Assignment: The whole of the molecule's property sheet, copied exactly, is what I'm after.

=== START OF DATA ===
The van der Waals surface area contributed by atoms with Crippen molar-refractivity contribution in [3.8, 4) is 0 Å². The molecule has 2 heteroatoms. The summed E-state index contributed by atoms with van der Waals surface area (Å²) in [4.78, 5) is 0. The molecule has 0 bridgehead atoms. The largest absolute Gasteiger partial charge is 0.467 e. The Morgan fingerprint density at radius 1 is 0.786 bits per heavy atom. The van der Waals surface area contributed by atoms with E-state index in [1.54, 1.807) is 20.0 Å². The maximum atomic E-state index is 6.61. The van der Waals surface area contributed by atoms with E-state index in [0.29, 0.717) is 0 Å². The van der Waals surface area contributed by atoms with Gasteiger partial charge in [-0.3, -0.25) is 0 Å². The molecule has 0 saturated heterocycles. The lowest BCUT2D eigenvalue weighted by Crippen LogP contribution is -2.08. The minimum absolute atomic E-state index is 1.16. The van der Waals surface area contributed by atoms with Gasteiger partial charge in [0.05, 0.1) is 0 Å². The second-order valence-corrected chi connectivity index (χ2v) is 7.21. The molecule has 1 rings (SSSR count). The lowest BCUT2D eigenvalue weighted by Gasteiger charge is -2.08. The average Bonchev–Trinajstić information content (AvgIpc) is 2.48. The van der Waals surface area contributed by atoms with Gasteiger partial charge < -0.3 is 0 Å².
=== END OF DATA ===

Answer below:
The van der Waals surface area contributed by atoms with Crippen molar-refractivity contribution in [3.8, 4) is 0 Å². The molecule has 2 heteroatoms. The summed E-state index contributed by atoms with van der Waals surface area (Å²) in [4.78, 5) is 0. The molecule has 0 bridgehead atoms. The largest absolute Gasteiger partial charge is 0.467 e. The Morgan fingerprint density at radius 1 is 0.786 bits per heavy atom. The van der Waals surface area contributed by atoms with E-state index in [1.54, 1.807) is 20.0 Å². The maximum atomic E-state index is 6.61. The van der Waals surface area contributed by atoms with E-state index in [0.29, 0.717) is 0 Å². The van der Waals surface area contributed by atoms with Gasteiger partial charge in [-0.3, -0.25) is 0 Å². The molecule has 0 saturated heterocycles. The lowest BCUT2D eigenvalue weighted by Crippen LogP contribution is -2.08. The minimum absolute atomic E-state index is 1.16. The van der Waals surface area contributed by atoms with Gasteiger partial charge in [0.05, 0.1) is 0 Å². The second-order valence-corrected chi connectivity index (χ2v) is 7.21. The molecule has 1 rings (SSSR count). The lowest BCUT2D eigenvalue weighted by Gasteiger charge is -2.08. The average Bonchev–Trinajstić information content (AvgIpc) is 2.48. The van der Waals surface area contributed by atoms with Gasteiger partial charge < -0.3 is 0 Å².